Source: Flickr user Bill Brooks

Runaway healthcare spending poses a major risk to Americans, but generic drugs have been responsible for cutting $1.5 trillion in costs over the past 10 years, according to IMS Health data.

That's an astounding amount of money, but the pace of saving should accelerate as new generic alternatives to pricey biologics, known as biosimilars, hit the market in the next few years.

Keeping a lid on costs
A larger and longer-living population means that healthcare spending is going higher and generic drugs should be perfectly positioned to benefit from payers' insatiable appetites for savings.

Consider this point: As former top-selling, small-molecule medicines like the $12 billion per year statin Lipitor have lost patent protection, payers have increasingly embraced generics to cut costs. In 2004, the use of generic drugs resulted in healthcare savings of $74 billion, but by last year those savings had soared to $239 billion.

Source: IMS Health

Changing of the guard
A lot of that increase in savings stems from 2010-2013's patent cliff, a period in which $95 billion in top-selling, small-molecule drugs like Lipitor lost patent protection.

Although the tailwinds from the small molecule patent cliff are ebbing, I believe that approaching patent expiration on biologics, including AbbVie's Humira -- the best-selling drug on the planet with $12 billion in sales last year -- makes generic drugmakers still worth investing in.

Apparently, drug giants agree:

  • In February, Pfizer acquired biosimilars trend-setter Hospira for $17 billion, citing a potential $20 billion in market opportunity by 2020.
  • Novartis is pouring money into its Sandoz generic business to develop biosimilars, and those efforts are beginning to pay off with FDA approvals of biosimilars to the blockbuster drugs Neupogen and Copaxone this year.
  • Amgen has increased the number of biosimilars it's developing from six to nine in the past year.
  • And last month, Biogen announced its investment in biosimilars to Remicade and Enbrel could lead to sales soon given that they've now been proven to work as effectively as the brand name versions.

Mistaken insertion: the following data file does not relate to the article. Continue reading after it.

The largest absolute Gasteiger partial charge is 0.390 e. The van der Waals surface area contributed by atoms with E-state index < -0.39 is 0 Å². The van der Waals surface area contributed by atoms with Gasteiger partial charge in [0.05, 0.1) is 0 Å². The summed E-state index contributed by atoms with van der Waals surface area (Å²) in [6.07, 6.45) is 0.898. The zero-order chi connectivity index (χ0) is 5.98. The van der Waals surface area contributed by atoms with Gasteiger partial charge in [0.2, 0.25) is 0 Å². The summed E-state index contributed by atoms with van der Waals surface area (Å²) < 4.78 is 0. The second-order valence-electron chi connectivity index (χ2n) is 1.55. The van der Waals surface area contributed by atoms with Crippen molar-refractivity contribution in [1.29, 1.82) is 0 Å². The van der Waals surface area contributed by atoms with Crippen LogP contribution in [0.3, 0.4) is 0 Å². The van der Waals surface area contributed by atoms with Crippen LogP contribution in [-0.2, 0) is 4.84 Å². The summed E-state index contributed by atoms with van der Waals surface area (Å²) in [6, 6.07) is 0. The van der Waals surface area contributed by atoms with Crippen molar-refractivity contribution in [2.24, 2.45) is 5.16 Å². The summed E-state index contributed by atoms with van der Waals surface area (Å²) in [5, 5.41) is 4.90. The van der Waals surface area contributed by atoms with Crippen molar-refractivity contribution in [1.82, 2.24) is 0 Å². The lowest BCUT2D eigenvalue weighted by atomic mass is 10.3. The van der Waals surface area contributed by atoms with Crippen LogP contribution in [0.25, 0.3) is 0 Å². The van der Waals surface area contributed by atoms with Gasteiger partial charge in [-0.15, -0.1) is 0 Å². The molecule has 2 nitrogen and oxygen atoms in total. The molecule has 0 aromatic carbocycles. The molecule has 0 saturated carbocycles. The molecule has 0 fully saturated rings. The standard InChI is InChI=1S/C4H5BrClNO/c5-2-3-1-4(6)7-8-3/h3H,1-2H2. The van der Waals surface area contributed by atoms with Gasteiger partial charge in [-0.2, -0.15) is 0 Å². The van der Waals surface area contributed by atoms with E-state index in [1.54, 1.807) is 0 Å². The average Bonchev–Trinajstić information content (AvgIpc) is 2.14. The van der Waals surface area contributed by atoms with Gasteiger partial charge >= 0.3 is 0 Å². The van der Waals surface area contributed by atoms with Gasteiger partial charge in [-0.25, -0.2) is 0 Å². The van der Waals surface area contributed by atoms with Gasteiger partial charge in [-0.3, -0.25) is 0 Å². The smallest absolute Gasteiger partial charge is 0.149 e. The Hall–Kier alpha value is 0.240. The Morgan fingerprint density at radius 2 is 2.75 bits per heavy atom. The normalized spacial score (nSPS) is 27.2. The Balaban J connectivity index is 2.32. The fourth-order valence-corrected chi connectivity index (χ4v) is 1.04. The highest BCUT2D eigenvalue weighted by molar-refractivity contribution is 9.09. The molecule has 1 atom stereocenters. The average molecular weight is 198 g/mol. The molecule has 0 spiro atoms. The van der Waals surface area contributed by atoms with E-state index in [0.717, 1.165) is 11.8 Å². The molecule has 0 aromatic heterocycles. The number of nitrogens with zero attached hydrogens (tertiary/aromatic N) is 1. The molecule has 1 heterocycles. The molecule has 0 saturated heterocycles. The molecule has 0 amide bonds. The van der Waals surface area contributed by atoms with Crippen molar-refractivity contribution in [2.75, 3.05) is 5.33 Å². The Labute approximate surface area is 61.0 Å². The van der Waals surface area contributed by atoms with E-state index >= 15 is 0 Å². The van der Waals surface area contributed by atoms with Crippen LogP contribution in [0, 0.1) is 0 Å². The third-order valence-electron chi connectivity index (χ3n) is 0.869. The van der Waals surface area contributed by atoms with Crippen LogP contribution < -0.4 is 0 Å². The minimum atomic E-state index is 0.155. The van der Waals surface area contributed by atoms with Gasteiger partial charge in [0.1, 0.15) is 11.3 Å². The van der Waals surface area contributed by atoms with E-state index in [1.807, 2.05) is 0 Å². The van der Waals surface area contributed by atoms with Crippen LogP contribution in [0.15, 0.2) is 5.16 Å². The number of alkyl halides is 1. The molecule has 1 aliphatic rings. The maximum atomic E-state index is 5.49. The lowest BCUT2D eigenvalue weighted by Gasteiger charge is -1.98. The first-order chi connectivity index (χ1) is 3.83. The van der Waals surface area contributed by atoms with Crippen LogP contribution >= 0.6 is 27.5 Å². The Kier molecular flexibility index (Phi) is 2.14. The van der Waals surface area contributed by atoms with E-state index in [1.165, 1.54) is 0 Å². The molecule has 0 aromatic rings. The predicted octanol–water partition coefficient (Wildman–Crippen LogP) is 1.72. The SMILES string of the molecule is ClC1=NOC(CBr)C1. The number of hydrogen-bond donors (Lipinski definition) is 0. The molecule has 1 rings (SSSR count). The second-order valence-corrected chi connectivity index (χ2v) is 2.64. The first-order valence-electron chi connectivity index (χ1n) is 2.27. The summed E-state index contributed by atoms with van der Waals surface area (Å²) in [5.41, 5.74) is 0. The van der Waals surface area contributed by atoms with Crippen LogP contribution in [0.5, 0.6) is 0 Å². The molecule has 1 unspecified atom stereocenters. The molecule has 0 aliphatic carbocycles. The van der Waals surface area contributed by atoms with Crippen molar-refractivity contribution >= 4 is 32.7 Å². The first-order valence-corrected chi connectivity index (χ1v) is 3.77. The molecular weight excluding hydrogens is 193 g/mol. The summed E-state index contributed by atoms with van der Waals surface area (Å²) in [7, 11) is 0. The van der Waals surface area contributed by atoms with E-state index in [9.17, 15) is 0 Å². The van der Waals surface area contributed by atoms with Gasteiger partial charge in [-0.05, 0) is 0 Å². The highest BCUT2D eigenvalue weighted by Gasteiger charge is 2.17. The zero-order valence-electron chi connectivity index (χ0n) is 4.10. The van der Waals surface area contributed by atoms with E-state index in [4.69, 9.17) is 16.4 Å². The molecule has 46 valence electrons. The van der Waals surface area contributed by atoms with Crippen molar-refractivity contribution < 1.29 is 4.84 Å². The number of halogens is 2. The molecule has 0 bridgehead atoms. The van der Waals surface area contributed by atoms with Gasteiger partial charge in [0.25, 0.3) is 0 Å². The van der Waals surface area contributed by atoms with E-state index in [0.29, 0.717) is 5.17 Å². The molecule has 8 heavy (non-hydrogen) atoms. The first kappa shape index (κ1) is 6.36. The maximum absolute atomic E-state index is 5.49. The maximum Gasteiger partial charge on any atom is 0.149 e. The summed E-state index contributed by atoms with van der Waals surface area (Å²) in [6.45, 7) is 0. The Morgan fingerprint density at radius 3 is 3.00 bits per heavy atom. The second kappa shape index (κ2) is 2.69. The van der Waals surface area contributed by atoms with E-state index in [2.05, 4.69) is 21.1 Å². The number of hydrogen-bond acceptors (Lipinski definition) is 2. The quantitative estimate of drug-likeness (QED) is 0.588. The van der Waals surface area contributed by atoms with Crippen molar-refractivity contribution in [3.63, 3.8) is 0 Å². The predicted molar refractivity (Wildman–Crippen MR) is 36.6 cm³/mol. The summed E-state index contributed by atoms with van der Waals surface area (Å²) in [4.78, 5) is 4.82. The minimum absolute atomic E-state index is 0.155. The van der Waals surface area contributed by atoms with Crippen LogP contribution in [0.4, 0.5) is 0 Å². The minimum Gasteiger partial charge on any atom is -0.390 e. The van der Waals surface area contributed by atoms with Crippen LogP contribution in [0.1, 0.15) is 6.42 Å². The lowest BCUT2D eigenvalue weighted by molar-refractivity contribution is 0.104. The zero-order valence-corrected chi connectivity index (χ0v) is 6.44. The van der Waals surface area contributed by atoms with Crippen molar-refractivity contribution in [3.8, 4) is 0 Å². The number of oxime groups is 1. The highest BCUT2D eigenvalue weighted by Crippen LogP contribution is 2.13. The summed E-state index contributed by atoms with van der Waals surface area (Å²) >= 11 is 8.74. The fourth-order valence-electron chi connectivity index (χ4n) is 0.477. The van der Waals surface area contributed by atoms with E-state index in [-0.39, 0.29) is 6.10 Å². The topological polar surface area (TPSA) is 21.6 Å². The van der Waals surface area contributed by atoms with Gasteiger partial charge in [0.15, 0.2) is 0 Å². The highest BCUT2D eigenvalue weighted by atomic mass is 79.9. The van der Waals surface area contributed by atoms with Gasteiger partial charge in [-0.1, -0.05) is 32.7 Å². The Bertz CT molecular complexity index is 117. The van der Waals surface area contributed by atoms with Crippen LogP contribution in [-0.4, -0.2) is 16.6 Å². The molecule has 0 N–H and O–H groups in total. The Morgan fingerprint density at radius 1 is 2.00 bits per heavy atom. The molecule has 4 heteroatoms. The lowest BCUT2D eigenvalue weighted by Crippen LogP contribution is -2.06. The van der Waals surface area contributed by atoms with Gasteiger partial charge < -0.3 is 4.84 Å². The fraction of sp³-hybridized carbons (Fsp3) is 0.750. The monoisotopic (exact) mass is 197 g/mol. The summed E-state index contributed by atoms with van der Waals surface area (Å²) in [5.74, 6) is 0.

The increasing attention being focused on the biosimilar opportunity by these companies likely isn't misplaced.

According to Express Scripts, roughly $70 billion in brand-name biologics will lose patent protection by 2018, and healthcare payers could save $250 billion between 2014 and 2024 if the likeliest biosimilars enter the market. That's a big number, but it may underestimate the longer-term opportunity given that the Pharmaceutical Research and Manufacturers Association of America reports that there are more than 900 biologic drugs under development that, if approved, could someday lose patent protection.

Investing in the basket
Investing in generic drugmakers makes sense given that:

  • biologics carry price tags that run into the tens of thousands of dollars per year;
  • biologics are tough to manufacture and likely to be priced higher relative to the brand-name drug than small-molecule generics have traditionally been priced;
  • and healthcare payers are likely to welcome biosimilars costs savings with open arms.

Obviously, large players like Pfizer, Novartis, Amgen, and Biogen have the potential to benefit from biosimilar success, but investors may also want to consider smaller companies that are more focused on biosimilars, such as Momenta Pharmaceuticals.

Momenta is partnered up with Novartis on its recently-approved Copaxone biosimilar, and the company could benefit handsomely from that relationship. Prior to the launch of a longer-lasting Copaxone, the original formulation targeted by Novartis and Momenta's biosimilar was racking up over $4 billion in sales annually. It's unclear how much of that remains in play -- estimates suggest 60% of patients have swapped to the longer-lasting formulation of Copaxone -- but Momenta will split profit with Novartis on any sales, and it could also receive milestone payments from Novartis if sales eclipse certain thresholds.

Investors who are willing to take on more risk may also want to keep an eye on biosimilars pure play Coherus BioSciences, which IPO'd earlier this year and is working on a Neupogen biosimilar that could be filed for FDA approval by early next year, and is partnered up with Baxter International on an Enbrel biosimilar.

Regardless of how investors choose to get exposure to generics, the positive impact on healthcare spending suggests that this is one healthcare trend that's worth betting on.